Don’t you just need to do cell>>3 to get the 29-bit fixnum?

21-bit Unicode scalar values.

I don’t understand this. Have you implemented this already?

giving 27 bits to represent the symbols, most of which goes to the radix40 encoding of five letters.

If you’re encoding 5 characters this way there doesn’t seem to be any point in having a separate 6-character boxed radix40 encoding. The boxed version may as well go straight to the symbol table.

My only concern is not to make it too complicated, requiring a decoding overhead (and opportunities for obscure bugs).


Yes. Sorry. Different numbers. The masks and numbers used to check the types are powers of two minus two is what I mean, not that fixnums are encoded by those.

I haven’t, and I’m not absolutely sure there is a point; I’m just noting the possibility. A 21-bit field is enough to encode any Unicode code point whatsoever, including those - like the emoji - that take up four bytes in UTF-8 and UTF-16.

That was my line of thinking. This would also result in an identically named symbol always being the same pointer, rather like the practice of interning symbols. That means tee gets to be a hardcoded value, not an allocated object in the workspace.


I think that’s currently the case; if a symbol can be radix40 encoded it will be.


There’s no way to force unequal pointers inside uLisp, but that’s because the reader always searches through the workspace for a symbol object with the same name. The C code can break that assumption, though I’m not at all sure it ever does.


On 32-bit platforms allocating 27 bits for five radix-40 character symbols leaves plenty of numbers for pointers to the symbol table, so there’s no need for the boxed symbols at all. Likewise we can probably dispense with boxed characters and streams (which currently only use 16 bits). Which only leaves floats, integers > 29 bits, and strings.


@odin To help me visualise your original proposals, and discuss how the other types could be fitted in, I’ve drawn this diagram of the cell layouts:

Does this agree with what you proposed?

The only loose ends are:

  • Do we need a type for symbols, or can they be fitted in the immediate cell either radix-encoded or as an index to the symbol table?

  • How should streams be represented? For consistency between 16-bit and 32-bit platforms it is probably easier to keep them as a separate type.

  • How to deal with NUMHEX - tricky one that.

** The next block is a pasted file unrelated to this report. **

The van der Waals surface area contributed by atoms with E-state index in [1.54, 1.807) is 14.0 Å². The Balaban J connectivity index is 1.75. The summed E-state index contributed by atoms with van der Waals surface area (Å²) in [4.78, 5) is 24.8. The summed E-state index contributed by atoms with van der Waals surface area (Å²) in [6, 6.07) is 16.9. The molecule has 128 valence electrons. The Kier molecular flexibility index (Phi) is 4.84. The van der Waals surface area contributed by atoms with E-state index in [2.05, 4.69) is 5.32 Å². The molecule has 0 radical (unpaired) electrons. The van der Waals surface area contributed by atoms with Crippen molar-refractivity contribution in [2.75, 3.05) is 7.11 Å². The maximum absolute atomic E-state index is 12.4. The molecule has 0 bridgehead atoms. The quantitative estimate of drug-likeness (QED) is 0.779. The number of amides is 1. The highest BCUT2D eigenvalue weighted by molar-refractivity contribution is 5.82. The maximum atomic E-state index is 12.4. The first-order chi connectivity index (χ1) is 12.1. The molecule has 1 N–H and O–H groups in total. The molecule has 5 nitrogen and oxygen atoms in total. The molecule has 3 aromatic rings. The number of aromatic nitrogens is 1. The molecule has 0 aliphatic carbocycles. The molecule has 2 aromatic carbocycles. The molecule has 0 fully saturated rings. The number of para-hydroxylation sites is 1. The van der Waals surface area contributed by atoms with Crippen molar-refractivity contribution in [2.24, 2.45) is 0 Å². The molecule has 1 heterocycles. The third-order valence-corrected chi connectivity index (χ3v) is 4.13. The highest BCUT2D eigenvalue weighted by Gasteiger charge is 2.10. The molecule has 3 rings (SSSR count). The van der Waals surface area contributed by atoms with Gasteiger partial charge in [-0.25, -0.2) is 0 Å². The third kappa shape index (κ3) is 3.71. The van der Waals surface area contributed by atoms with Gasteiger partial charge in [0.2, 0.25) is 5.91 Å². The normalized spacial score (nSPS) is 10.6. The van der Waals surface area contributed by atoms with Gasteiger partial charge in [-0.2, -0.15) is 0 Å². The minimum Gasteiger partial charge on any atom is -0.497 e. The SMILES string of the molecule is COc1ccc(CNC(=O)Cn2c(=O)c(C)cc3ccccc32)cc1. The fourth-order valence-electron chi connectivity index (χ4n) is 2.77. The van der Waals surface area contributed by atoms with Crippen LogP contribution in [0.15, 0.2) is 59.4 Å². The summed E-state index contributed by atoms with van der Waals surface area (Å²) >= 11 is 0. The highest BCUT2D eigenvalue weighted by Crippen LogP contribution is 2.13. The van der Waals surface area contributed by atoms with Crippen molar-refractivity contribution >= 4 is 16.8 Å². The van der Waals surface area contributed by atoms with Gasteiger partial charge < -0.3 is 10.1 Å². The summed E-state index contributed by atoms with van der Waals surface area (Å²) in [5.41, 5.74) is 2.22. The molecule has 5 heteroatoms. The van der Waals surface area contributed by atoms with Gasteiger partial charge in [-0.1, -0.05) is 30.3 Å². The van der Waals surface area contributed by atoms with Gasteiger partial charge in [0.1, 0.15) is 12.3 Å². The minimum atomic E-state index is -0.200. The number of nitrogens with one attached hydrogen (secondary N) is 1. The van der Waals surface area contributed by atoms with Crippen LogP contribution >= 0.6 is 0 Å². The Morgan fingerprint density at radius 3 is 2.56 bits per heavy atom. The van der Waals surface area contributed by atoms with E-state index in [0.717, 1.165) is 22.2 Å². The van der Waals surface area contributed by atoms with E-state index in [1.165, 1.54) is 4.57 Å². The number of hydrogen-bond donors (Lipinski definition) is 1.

Yes, except the 16-bit picture should say 13-bit integer.

I can basically take the symbol_t values that are currently stored in the cdr cell and put them into an immediate value. That would account for the built-ins and the symbol table in the exact same way as is done now.

It would be possible to have them immediate on 32-bit systems and boxed on 16-bit systems. Another possibility would be to say that it’s unlikely any system will have both 256 different types of streams and 256 streams of a single type, and pack them a little tighter.

But I think in the grand scheme it’s not worth it. Yes, it wastes a word or so for each stream in memory, but you’re far less likely to have many of them than you are integers or symbols.

Yeah, and I’m getting more inclined to think it needs to go away. Try this, for example: (format nil "~d" #x20). It’s an edge case that’s easy to forget.


I’ve added 21-bit character immediates to my GitHub branch. That was simpler than expected. Because of code-char and char-code, I also added a syntax for entering arbitrary Unicode code points using #\U+ and a hex value. None of these does proper bounds checking, which would be needed for proper Unicode support. (It’s easy to trigger silent truncation.) That would also require the reader and printer to do UTF-8, which is a larger task than updating the character functions, however.


Although that case could be fixed (by giving format its own number printing routine) I agree its a bit of an idiosyncrasy, and its not standard Common Lisp, so I’m happy to get rid of it.


That’s great, but I can’t see what the application would be, given that strings aren’t Unicode. Isn’t it going to create an expectation that uLisp is Unicode?